While I may not be quite as cynical as Andrew, I am bemused by the fact that the Government is planning to put the question of end of life choice to a referendum when the largest number of submissions ever received by a Select Committee was with regard to this bill (38,000, of which over 90 percent were against the bill). Admittedly, there will have been some changes made to the bill post-Select Committee (hopefully in light of the submissions), but to me it seems that Government may not be valuing the submission process as highly as was ever intended by our Parliament (and I think this current Government is not alone in this attitude).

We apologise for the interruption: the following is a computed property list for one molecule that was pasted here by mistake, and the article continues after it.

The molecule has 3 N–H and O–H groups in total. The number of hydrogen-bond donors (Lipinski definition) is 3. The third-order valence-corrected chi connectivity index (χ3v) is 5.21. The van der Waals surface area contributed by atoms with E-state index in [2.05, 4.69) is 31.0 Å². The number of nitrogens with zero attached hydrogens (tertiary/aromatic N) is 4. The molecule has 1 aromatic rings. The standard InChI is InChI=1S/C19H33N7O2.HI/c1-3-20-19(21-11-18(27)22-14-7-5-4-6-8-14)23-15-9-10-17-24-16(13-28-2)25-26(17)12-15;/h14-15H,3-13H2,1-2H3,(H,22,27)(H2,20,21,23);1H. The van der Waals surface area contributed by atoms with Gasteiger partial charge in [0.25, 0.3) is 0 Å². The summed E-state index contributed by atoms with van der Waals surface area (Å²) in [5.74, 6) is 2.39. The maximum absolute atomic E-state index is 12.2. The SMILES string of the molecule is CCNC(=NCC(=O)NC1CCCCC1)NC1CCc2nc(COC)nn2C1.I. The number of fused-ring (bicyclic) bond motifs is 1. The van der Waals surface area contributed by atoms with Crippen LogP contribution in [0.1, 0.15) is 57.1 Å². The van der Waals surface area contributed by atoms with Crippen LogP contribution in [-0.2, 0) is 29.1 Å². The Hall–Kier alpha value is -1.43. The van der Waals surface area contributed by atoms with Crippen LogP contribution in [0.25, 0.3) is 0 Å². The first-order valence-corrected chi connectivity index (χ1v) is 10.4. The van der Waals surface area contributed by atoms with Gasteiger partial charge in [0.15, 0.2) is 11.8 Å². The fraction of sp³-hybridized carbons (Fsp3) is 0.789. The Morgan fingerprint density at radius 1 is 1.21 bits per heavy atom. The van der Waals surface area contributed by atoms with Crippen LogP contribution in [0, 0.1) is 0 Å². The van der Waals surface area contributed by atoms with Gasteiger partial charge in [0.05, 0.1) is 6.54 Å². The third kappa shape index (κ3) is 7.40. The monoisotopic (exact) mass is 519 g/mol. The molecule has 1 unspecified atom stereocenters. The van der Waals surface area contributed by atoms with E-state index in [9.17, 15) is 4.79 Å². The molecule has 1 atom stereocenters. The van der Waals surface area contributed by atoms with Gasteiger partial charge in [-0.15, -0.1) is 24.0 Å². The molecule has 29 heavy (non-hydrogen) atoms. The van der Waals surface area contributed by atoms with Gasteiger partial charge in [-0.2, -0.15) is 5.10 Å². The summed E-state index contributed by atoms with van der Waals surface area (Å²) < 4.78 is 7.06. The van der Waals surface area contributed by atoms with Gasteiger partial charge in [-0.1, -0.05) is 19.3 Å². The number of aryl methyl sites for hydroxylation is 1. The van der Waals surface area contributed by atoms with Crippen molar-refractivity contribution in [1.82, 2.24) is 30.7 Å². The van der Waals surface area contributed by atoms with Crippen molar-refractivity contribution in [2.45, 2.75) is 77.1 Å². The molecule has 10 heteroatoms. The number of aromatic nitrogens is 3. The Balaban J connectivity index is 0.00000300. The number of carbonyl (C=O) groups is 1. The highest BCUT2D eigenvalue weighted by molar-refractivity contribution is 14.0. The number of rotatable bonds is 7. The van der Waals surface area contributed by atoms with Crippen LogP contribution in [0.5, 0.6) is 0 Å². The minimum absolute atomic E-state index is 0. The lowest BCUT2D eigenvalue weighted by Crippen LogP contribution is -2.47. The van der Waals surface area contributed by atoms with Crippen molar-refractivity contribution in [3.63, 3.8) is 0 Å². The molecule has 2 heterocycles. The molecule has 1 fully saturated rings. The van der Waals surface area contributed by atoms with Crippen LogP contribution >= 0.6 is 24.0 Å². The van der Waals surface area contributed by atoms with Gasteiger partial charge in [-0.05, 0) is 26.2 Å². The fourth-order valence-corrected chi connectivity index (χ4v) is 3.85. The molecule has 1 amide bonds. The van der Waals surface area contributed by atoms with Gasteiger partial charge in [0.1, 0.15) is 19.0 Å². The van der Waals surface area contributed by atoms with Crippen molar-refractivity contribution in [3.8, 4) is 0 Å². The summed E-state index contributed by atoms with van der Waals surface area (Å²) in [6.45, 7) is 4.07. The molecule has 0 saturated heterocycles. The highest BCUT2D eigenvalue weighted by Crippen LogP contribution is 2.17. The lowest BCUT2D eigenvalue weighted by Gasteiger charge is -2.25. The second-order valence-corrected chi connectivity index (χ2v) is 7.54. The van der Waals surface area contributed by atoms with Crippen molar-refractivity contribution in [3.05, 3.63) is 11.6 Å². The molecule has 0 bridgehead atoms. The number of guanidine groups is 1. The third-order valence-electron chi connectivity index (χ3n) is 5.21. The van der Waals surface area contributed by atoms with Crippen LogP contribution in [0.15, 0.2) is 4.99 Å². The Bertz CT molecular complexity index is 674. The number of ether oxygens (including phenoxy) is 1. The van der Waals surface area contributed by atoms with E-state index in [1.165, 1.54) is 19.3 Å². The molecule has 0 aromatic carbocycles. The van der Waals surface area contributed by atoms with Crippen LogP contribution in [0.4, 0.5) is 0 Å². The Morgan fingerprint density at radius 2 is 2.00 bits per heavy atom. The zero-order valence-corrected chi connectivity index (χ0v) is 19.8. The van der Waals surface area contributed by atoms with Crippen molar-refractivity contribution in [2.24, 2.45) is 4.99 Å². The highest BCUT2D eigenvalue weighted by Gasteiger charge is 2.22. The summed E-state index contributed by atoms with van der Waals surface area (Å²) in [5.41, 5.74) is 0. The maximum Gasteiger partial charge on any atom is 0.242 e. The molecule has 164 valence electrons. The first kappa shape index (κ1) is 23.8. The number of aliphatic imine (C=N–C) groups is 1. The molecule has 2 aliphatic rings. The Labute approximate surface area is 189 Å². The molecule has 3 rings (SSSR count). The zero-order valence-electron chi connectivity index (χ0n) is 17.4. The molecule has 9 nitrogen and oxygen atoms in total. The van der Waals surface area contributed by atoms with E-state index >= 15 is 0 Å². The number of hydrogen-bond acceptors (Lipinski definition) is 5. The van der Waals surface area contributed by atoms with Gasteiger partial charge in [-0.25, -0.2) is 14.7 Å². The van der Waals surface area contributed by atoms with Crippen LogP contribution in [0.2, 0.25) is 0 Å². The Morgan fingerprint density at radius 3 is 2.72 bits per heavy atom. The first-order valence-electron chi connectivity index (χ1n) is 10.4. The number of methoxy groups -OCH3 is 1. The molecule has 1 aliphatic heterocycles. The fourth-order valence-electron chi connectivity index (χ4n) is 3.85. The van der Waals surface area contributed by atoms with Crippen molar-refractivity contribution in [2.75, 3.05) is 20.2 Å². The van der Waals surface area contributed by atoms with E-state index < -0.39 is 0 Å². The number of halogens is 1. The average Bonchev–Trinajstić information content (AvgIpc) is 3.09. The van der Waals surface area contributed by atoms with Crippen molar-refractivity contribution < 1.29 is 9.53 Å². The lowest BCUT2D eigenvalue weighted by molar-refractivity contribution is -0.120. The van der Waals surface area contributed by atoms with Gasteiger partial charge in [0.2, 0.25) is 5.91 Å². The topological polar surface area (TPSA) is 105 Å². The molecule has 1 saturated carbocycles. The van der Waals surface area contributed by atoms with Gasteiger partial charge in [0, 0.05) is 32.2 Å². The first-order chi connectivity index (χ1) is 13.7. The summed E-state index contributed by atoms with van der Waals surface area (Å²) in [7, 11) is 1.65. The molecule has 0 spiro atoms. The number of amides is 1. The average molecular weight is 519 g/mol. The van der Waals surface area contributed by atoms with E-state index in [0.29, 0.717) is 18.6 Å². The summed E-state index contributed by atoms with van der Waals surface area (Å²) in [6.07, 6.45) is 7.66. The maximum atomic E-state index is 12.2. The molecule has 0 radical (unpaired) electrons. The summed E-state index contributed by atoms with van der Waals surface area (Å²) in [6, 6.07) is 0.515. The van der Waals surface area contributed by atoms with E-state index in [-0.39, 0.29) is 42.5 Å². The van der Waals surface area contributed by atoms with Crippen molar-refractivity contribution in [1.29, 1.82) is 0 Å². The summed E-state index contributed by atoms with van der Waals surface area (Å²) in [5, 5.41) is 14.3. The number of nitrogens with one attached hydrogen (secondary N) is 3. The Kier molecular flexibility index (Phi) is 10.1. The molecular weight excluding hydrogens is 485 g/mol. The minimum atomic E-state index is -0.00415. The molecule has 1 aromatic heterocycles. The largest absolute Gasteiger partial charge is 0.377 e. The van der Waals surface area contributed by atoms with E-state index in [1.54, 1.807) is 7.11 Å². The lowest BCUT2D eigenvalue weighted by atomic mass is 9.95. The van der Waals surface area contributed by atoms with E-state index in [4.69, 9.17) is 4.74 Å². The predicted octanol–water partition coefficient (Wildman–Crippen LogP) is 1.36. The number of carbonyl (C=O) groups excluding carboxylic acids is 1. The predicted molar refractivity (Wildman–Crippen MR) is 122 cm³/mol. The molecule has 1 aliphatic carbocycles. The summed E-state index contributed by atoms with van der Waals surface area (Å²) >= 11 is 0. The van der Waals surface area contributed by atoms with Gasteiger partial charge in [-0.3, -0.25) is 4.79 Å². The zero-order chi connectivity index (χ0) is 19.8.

I've pondered the reasons for the upcoming referendum and am reaching conclusion that Government doesn't believe submissions represent the will and voice of the people and that it needs to give people a second chance to express their thoughts. Maybe that's true ... in this day and age, can people really be bothered making a submission when they can express their preference via a Facebook poll?!

    One idea is for Safeguard to manage any submission processes around legal and regulatory changes in health and safety in New Zealand by conducting a poll on everything!

    (With apologies for my cynicism and sarcasm!)
  • Sheri Greenwell
    Thanks, Andrew - you confirmed everything I had suspected! So maybe these issues such as not actually reading documents and submissions are not confined to just the US GOP.....
  • Sheri Greenwell
    I can well imagine that there are probably many submissions that are based more on opinions, emotions and personal perspectives than those based on objective facts to support a position. That must be very tedious to try to wade through.